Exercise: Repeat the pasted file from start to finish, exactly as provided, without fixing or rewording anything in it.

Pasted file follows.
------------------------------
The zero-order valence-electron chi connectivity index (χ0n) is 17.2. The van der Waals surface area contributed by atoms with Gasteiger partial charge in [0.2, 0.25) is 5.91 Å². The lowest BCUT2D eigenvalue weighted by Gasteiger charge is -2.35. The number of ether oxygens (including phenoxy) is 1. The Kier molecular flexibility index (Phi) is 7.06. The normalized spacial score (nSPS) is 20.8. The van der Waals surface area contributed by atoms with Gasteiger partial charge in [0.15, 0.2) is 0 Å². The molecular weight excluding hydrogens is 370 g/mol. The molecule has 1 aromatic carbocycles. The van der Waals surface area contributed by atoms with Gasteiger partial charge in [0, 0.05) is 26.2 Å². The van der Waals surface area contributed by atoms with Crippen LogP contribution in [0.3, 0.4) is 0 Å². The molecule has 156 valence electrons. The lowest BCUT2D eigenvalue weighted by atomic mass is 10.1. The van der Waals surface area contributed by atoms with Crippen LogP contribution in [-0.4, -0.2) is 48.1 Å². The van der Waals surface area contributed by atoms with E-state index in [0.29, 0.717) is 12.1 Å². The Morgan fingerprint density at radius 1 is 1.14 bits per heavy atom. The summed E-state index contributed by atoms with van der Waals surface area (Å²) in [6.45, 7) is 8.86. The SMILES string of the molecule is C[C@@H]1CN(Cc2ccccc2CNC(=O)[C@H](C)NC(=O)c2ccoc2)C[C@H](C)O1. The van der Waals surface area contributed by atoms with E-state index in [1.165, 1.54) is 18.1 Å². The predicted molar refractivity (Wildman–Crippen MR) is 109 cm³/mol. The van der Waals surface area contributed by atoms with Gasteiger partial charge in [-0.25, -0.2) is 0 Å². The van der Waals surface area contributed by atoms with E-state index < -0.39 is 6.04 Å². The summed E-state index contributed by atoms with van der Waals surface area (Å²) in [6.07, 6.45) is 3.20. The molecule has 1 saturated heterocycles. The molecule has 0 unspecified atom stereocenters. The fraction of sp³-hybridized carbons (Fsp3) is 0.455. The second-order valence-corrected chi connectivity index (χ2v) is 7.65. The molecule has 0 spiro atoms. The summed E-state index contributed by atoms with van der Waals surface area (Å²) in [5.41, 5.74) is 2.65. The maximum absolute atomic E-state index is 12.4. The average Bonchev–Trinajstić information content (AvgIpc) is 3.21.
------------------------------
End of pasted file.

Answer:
The zero-order valence-electron chi connectivity index (χ0n) is 17.2. The van der Waals surface area contributed by atoms with Gasteiger partial charge in [0.2, 0.25) is 5.91 Å². The lowest BCUT2D eigenvalue weighted by Gasteiger charge is -2.35. The number of ether oxygens (including phenoxy) is 1. The Kier molecular flexibility index (Phi) is 7.06. The normalized spacial score (nSPS) is 20.8. The van der Waals surface area contributed by atoms with Gasteiger partial charge in [0.15, 0.2) is 0 Å². The molecular weight excluding hydrogens is 370 g/mol. The molecule has 1 aromatic carbocycles. The van der Waals surface area contributed by atoms with Gasteiger partial charge in [0, 0.05) is 26.2 Å². The van der Waals surface area contributed by atoms with Crippen LogP contribution in [0.3, 0.4) is 0 Å². The molecule has 156 valence electrons. The lowest BCUT2D eigenvalue weighted by atomic mass is 10.1. The van der Waals surface area contributed by atoms with Crippen LogP contribution in [-0.4, -0.2) is 48.1 Å². The van der Waals surface area contributed by atoms with E-state index in [0.29, 0.717) is 12.1 Å². The Morgan fingerprint density at radius 1 is 1.14 bits per heavy atom. The summed E-state index contributed by atoms with van der Waals surface area (Å²) in [6.45, 7) is 8.86. The SMILES string of the molecule is C[C@@H]1CN(Cc2ccccc2CNC(=O)[C@H](C)NC(=O)c2ccoc2)C[C@H](C)O1. The van der Waals surface area contributed by atoms with E-state index in [1.165, 1.54) is 18.1 Å². The predicted molar refractivity (Wildman–Crippen MR) is 109 cm³/mol. The van der Waals surface area contributed by atoms with Gasteiger partial charge in [-0.25, -0.2) is 0 Å². The van der Waals surface area contributed by atoms with E-state index < -0.39 is 6.04 Å². The summed E-state index contributed by atoms with van der Waals surface area (Å²) in [6.07, 6.45) is 3.20. The molecule has 1 saturated heterocycles. The molecule has 0 unspecified atom stereocenters. The fraction of sp³-hybridized carbons (Fsp3) is 0.455. The second-order valence-corrected chi connectivity index (χ2v) is 7.65. The molecule has 0 spiro atoms. The summed E-state index contributed by atoms with van der Waals surface area (Å²) in [5.41, 5.74) is 2.65. The maximum absolute atomic E-state index is 12.4. The average Bonchev–Trinajstić information content (AvgIpc) is 3.21.